Black History Month continues at UCSC

Nikki Giovanni captivated the crowd at the Martin Luther King Jr. Convocation. (photo by Steve Kurtz)

A video of the recent Martin Luther King Jr. Convocation, featuring a keynote presentation by acclaimed poet Nikki Giovanni, can now be viewed. A podcast of the event is also available.

A number of other exciting events are taking place at UCSC during Black History Month. All of them are sponsored by UCSC's African American Resource and Cultural Center.

Here are some of the upcoming presentations:

Living Writers Reading Series: giovanni singleton and Ara Shirinyan



Humanities Lecture Hall 206

giovanni singleton is currently at work on AMERICAN LETTERS: works on paper, a collection of concrete poems inspired by African American spirit writing, the aboriginal dreamtime, Tibetan meditation practice, and the study of Japanese language and calligraphy. Ara Shirinyan is the author of two books of poetry, Syria Is in the World and Your Country is Great. He co-curates The Last Sunday Reading Series at the Smell in Los Angeles (an all ages punk/art rock club that he helped co-found in 1997 and briefly ran for a year).

Black History Month Mini Conference



Bay Tree Conference Center

The African American Resource and Cultural Center is hosting an all-day, student-led conference with a range of workshops, as well as performances. Food will be provided. If you would like to hold a workshop/discussion session/short screening, contact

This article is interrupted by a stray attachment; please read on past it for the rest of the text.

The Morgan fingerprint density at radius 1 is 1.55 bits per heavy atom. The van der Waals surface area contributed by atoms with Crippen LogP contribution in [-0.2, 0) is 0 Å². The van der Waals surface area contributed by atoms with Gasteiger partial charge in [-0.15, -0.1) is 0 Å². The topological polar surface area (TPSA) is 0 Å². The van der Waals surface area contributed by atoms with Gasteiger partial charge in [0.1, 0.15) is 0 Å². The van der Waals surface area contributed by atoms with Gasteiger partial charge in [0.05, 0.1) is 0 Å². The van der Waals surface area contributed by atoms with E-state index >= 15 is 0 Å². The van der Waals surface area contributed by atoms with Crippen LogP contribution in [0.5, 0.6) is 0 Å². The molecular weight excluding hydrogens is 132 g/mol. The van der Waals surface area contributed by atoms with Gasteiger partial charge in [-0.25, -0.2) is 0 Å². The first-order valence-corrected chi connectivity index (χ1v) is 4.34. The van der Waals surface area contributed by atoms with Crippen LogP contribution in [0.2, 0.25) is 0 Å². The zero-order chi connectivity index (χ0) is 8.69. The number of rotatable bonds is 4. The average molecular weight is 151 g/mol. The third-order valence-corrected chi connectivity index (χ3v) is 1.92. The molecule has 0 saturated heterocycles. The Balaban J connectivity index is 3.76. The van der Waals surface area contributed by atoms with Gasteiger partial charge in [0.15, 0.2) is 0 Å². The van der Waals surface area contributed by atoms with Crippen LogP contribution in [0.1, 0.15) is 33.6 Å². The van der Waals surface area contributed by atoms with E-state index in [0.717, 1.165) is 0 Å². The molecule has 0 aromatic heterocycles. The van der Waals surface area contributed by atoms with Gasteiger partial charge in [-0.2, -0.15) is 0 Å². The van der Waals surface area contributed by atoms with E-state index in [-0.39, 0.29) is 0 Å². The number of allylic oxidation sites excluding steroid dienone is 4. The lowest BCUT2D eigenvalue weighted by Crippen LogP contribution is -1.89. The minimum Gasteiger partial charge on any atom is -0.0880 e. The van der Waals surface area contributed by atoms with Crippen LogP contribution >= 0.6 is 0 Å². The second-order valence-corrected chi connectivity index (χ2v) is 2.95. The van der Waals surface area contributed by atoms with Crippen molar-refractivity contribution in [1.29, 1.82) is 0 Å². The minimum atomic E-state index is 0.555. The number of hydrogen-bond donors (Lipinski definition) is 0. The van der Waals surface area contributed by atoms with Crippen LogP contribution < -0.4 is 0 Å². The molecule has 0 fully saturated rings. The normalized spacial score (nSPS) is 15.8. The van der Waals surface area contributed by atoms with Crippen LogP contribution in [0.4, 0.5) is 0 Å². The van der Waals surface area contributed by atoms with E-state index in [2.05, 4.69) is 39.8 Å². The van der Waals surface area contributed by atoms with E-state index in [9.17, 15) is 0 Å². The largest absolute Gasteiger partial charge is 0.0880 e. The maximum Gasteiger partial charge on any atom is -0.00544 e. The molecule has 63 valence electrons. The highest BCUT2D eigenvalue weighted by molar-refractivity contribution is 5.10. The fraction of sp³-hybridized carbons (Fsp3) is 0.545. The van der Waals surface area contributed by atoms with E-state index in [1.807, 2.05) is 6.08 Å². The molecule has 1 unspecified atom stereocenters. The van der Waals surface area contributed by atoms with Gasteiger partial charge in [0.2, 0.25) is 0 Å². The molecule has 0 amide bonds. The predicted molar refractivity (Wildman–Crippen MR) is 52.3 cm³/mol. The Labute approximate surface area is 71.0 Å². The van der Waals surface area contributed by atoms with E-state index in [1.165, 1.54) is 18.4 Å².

Van Jones: "Rebuilding the Dream"



Stevenson Event Center

Van Jones is the founder of Rebuild the Dream, an engine helping to drive the movement to renew the American Dream. They harness the power of media and technology to mobilize, organize, and broaden the base of people working to fix America's economy and restore our democracy. (See Story.)

AATAT presents: Ruined


7pm (Sunday event: 3pm)

Second Stage Theater

The African American Theatre Arts Troupe presents Ruined. Set in a rainforest bar and brothel in the brutally war-torn land of Congo, the play follows as the establishment’s shrewd matriarch, Mama Nadi, as she keeps peace between customers from both sides of the civil war, as government soldiers and rebel forces alike choose from her inventory of women, many already “ruined” by rape and torture when they were pressed into prostitution. Inspired by interviews she conducted in Africa with Congo refugees, Nottage has crafted an engrossing and uncommonly human story with humor and song served alongside its postcolonial and feminist politics. Also being shown March 2-3 at Stevenson, and March 9-10 at the Oldmeyer Center.

— For more information, people can contact Duane Garner at